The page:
This morning together with my run, I did a Crossfit Workout Of the Day, or a WOD. I found an old tire, weighing about 12 pounds, in the field where I usually do some exercises, and I decided to use it for my drills:

10 push-ups
10 squat w tire press
15 one-arm tire throws
10 full range burpees
20 bicycle crunches

All these exercises x 2 as fast as I could without rest in between.

I’m totally sold on Crossfit. I love the intensity, the near death experience of fatigue, every cell in your body doing their best to make it work, and the pride when you complete it. Love it!

Now some Zzz’s before the alarm rings at 05:20. Nite!


Today I got to do a body scan to see if my physique is good enough and also to see where I can improve. Although I keep a good diet and I train well, I was a bit nervous to see the results. I got a lot of test results back, but the one I was the happiest about, considering I have been skinny, then FAT, and now I have a fairly normal body size, was that my abdominal fat was a 4 on a scale of 1-12 in the normal range (then the range continues 13-59 for overweight people). Yay! But that also proved the fact that a lot of my belly pudge is excess skin stretched out and not bounced back from my years of having been a big girl. Bummer. Oh well, I will have to learn to live with that. Other test results:

  • I scored 45, out of a max of 50, in my diet and training test. Boo-Yah!
  • My bone density is way above normal for my weight. Excellent!
  • My metabolic age is below my biological age. Heck yeah!!!

So all in all, I was quite pleased with myself, but it can always get better… as soon as my back is feeling better, which I have decided is in exactly 2.5 weeks! Haha! I am taking it easier, and have been for a few weeks now, but would love to step it up and concentrate more on building muscle again. But for now, 8 hrs sleep, then tomorrow, teach 3 group training classes. Bring it! 🙂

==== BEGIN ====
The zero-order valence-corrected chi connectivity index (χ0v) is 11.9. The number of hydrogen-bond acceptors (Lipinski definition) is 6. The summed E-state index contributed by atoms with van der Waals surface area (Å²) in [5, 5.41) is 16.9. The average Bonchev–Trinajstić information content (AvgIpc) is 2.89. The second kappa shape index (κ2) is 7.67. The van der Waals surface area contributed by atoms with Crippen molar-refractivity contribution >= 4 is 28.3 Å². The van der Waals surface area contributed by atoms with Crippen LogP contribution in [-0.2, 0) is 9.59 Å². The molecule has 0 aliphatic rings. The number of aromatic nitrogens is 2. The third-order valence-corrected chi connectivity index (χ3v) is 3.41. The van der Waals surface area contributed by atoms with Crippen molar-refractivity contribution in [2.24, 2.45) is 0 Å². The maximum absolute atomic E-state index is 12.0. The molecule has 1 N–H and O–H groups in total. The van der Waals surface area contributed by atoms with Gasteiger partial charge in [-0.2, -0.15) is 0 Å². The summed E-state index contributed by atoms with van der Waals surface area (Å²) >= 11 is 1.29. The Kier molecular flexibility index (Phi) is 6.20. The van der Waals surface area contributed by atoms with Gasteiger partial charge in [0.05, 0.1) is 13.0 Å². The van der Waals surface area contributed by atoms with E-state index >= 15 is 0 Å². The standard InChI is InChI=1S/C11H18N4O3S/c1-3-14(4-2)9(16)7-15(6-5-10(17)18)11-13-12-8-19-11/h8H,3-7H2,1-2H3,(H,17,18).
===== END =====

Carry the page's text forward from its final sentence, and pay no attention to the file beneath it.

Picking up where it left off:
When I was at the Arnold this weekend, I heard so much feedback about something I wrote a long time ago. I wrote it so long ago, I didn’t even have it saved on my computer! But luckily a friend of mine sent it back to me so I could share it on this page.

I wrote this one day when I was exhausted from working my butt off, sick of dieting, and just plain exhausted. I remembered that when I’d woken up that morning, I felt strong and eager to eat healthy and work out that day, but as the day wore on, I got exhausted and lost my motivation. So here’s the letter from the strong me to the weak me — I hope it can help you!

*  *  *Dear Weak [enter your name],

I get it. You’re dying for a piece of candy. Maybe it’s not the candy (or the pastries, or whatever), maybe you’re bored, you’re hungry, you’re tired of thinking about the candy all day and you’re just saying screw it. One bite, one piece, one serving/helping, and then i’m done, I’ll go to the gym, I’ll go home for the night, I’m still on track.

You’re bored.

This is absolutely the stupidest reason imaginable to throw yourself off track, feel disappointed in yourself and your lack of self-control, give yourself a belly you’ll have to work off for four days, screw up the carb deficit that I work hard every single day to create, feel cranky, avoid plans with friends or your boyfriend, dread the weekend, add stress to your already stressful life, etc. Remember, you never get bored of accidentally discovering how slim you are, whether it’s in the fitting room, when lining up progress pictures, in the locker room at the gym, when you catch a glimpse of yourself in a window as you walk down the street, when someone calls you “slim” or “toned” or “fit”. THOSE THINGS never get boring. Focus on how fun and exciting that part of the process is and ignore the rest. For my sake.